Info Service on WTO and Trade Issues (Apr16/01)
4 April 2016
Third World Network
Some ICs plan "modern trade deals" at WTO
Published in SUNS #8210 dated 30 March 2016
Geneva, 29 Mar (D. Ravi Kanth) -- Several developed countries have
begun some preliminary efforts to prepare the ground for what they
call "modern trade deals" at the World Trade Organization.
If successful, such initiatives will end in fracturing the multilateral
World Trade Organisation, trade envoys told the SUNS.
Some key elements of the major initiative will include graduation
of "major developing countries" from Special and Differential
Treatment (S&DT), new digital trade and e-commerce, and open-ended
plurilaterals in different areas, including services.
Close on the heels of notching success at the WTO's tenth ministerial
in Nairobi over three months ago, trade envoys from Canada, Australia,
Switzerland, New Zealand and the former trade envoys of India and
Bangladesh held a three-day meeting convened by the United Kingdom's
foreign office to discuss about a new trade agenda for addressing
outstanding issues as well as new topics.
The high-profile "Wilton Park Dialogue" for "Unlocking
the potential for the World Trade Organization to deliver modern trade
deals" was convened by the British foreign office during 14 March
and 16 March to prepare the ground for negotiations with new approaches
and new issues.
There is broad convergence at the meeting that a one-size-fits-all
special and differential treatment architecture for developing countries
to address the outstanding issues in agriculture, industrial goods,
and services, will not work, said participants familiar with the meeting.
The trade envoys discussed how to arrive at modalities that are increasingly
becoming a den of hostage-taking, according to the participants who
debriefed the SUNS.
In services, there is a common understanding to pursue digital trade
and e-commerce. Trade envoys focused on how to pursue issues in a
plurilateral format if they become difficult to be negotiated in an
open setting involving all members.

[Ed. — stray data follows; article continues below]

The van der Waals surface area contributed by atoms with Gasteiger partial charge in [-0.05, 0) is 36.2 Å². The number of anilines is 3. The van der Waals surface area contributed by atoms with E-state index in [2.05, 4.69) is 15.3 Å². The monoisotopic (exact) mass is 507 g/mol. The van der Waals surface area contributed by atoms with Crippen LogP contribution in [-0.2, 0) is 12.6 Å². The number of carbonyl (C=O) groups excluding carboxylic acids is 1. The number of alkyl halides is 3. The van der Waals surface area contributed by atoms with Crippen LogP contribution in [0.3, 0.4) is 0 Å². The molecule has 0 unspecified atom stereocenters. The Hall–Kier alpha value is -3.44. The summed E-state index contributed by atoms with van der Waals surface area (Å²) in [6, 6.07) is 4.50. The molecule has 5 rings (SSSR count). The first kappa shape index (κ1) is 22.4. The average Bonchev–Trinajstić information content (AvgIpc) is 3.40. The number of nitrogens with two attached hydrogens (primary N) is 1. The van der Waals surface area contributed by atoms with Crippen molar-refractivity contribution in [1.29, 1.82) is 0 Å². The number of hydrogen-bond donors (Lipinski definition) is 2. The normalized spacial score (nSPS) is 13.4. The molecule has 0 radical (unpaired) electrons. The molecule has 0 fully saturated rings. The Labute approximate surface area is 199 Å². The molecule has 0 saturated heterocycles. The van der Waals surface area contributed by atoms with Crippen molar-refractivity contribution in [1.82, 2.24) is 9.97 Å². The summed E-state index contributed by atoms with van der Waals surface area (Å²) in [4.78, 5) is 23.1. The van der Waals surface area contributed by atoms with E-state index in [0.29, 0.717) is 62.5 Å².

The theme for the meeting - "Unlocking the potential for the
World Trade Organization to deliver modern trade deals"- sought
to address how to build new trade deals based on the successes of
the Trade Facilitation Agreement, the ministerial decision on export
competition for farm products, and the Information Technology Agreement
"However, these successes were delivered in spite of the persistent
and fundamental divisions between members on the negotiating agenda
of the WTO," the UK government argued.
"For the first time," according to the agenda circulated
for the meeting, "ministers at the tenth ministerial conference
[in Nairobi] acknowledged that the organization membership is divided
on how to progress future negotiations in the WTO."
While recognizing the "strong commitment of all Members to advance
negotiations on the remaining Doha issues," it is clear a new
approach is needed to deliver progress. "Ministers also noted
that some members will wish to identify and bring new issues to WTO
"The WTO finds itself at a pivotal moment. The UK government
is committed to international diplomatic engagement to ensure that
the WTO re-establish itself as the driving force for global trade
liberalization and the pre-eminent forum for trade negotiations. To
deliver this ambition, it is clear that the flexibility, creativity
and political will that has enabled these recent successes will need
to be harnessed to provide a new framework for negotiation."
The participants were asked to deliver a set of recommendations on
"how to codify best practice to drive future progress."
"What has the WTO done well? Where have subject-specific negotiations
and flexible approaches enabled progress," the UK government